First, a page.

Obesity: the challenge for the food industry

Sunday, September 9th, 2018

Izabelanair

Obesity is an epidemic that is sweeping both the nation and the world causing a rise in obesity-related health care issues necessitating a look at how consumers make nutritional choices. Food Science and Technology recently authored a study describing these challenges. Check it out in the excerpt below. 

In June this year the UK Government announced the second installment of its childhood obesity plan, setting a target to halve obesity rates by 2030 and suggesting a range of measures it was minded to explore, including extending the fiscal policies it has already introduced and adding further market interventions to influence consumer choice. What does this mean for food producers, caterers and retailers?

Extending the range of sugary products subjected to a levy, restricting the promotion of products at supermarket check-outs, limiting

the retail ‘special offers’ and restricting broadcast advertising before a 9pm watershed are all being mooted,

and are in addition to moves by Public Health England to require reformulation of products and restrictions on portion sizes. Such measures may not appeal to the directors of food and beverage companies, whose products are deemed too high in sugar, salt or fat, but they will surely not be surprised by these moves.

The public have been urged to limit their consumption of calorie-rich foods for several decades, but the lack of effect of this message has led to a shift in  focus from consumer to producer. Writing in the online trade journal in 2011, Caroline Scott- Thomas summarised the problem food manufacturers face in the emerging obesity crisis with the challenging headline ‘Eat Less’: A difficult message for industry[1]. Soon afterwards, Andrew Lansley’s Responsibility Deal was launched, including a Calorie Reduction pledge in which five billion calories (kcal) would be voluntarily removed from the UK population’s daily diet[2].

The public have been urged to limit their consumption of calorie-rich foods for several decades, but the lack of effect of this message has led to a shift in focus from consumer to producer.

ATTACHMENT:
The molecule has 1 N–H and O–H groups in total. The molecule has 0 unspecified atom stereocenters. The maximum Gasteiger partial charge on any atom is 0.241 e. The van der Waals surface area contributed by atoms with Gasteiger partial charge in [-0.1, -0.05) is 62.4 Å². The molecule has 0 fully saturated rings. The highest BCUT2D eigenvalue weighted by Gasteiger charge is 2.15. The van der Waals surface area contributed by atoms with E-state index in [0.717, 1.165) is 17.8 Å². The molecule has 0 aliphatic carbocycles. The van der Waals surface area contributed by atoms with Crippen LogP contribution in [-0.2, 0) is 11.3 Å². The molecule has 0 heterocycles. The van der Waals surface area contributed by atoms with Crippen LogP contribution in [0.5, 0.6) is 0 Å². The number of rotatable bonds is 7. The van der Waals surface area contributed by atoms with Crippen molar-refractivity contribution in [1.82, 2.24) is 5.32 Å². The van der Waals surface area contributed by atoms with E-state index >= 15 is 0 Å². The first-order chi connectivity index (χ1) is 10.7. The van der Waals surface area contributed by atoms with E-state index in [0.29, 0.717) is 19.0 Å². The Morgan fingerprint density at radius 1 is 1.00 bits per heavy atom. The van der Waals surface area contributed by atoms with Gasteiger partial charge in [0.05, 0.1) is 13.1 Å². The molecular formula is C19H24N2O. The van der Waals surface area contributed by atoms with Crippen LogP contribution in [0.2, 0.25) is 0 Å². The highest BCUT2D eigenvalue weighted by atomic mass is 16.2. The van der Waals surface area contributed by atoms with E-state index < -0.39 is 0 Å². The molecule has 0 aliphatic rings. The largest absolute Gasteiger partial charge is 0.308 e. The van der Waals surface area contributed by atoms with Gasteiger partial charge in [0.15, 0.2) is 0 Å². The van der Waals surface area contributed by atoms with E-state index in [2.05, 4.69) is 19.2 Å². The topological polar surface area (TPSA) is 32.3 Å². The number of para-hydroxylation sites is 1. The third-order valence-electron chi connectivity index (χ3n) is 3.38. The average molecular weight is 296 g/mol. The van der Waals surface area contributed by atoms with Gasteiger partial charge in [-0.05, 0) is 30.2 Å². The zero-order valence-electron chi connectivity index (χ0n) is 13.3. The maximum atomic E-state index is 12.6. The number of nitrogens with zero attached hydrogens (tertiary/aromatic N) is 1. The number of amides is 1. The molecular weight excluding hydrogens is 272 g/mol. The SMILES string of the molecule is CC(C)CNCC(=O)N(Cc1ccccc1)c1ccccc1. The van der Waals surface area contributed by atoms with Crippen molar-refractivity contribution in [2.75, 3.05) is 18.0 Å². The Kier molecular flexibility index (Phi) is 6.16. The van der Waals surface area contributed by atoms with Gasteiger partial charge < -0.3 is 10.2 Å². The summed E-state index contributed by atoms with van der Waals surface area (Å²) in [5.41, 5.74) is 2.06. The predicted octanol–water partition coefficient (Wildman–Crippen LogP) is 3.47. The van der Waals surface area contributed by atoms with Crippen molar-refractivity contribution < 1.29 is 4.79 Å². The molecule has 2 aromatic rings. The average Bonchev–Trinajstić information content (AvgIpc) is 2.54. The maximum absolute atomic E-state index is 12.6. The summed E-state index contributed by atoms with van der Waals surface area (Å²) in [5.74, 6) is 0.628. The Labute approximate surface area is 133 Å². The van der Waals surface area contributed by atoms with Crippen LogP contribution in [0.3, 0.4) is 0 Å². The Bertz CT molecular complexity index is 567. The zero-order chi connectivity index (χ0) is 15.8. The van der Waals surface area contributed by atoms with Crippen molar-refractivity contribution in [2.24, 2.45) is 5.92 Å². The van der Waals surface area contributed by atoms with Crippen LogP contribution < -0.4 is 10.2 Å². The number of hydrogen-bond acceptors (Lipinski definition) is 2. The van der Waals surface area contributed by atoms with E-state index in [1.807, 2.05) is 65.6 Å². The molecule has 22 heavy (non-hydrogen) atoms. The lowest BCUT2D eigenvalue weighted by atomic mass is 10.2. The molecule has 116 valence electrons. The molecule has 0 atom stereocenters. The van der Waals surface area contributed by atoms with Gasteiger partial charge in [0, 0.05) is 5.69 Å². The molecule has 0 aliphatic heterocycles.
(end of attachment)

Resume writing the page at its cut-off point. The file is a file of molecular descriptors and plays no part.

Whilst producers were now the focus of attention for changing the food supply, public health advocates feared that putting responsibility for improving the nation’s diet in the hands of the same companies that were causing the problem was like asking a burglar to install your door locks. The food industry surely had an interest in promoting over consumption, not just for the sales of the products on the day but for the continued excess consumption that arises as a consequence: the average UK adult gained just over 10kg (about 15% of their initial bodyweight) between 1984 and 2010, and this additional mass has to be supplied with nutrients and energy. Even if no further weight gain occurs, the average adult’s intake of calories must be 10-15% greater in 2010 than 25 years earlier, with a corresponding increase in the national food and beverage market.

Worldwide obesity prevalence levels have shot up, with over 12% of all adults globally – some 670 million – now classified as obese.

This ‘walking investment’ that benefited the food supply chain was particularly worrying in the case of children, where rapid increases in the average child’s bodyweight occurred in the 1990s and early 2000s. The persistence of obesity from childhood through to adulthood means that an early ‘investment’ in encouraging excess calorie consumption creates a lifetime of returns through increased food consumption.

The results of excess calorie consumption, combined with decreased calorie expenditure, are clear to see. Worldwide obesity prevalence levels have shot up, with over 12% of all adults globally – some 670m – now classified as obese (see Figure 1). The figure approaches 30% of all adults in the Americas. In the USA, almost 40% of all adults are obese and a further 30% are overweight i.e. fewer than one third of Americans are a healthy weight.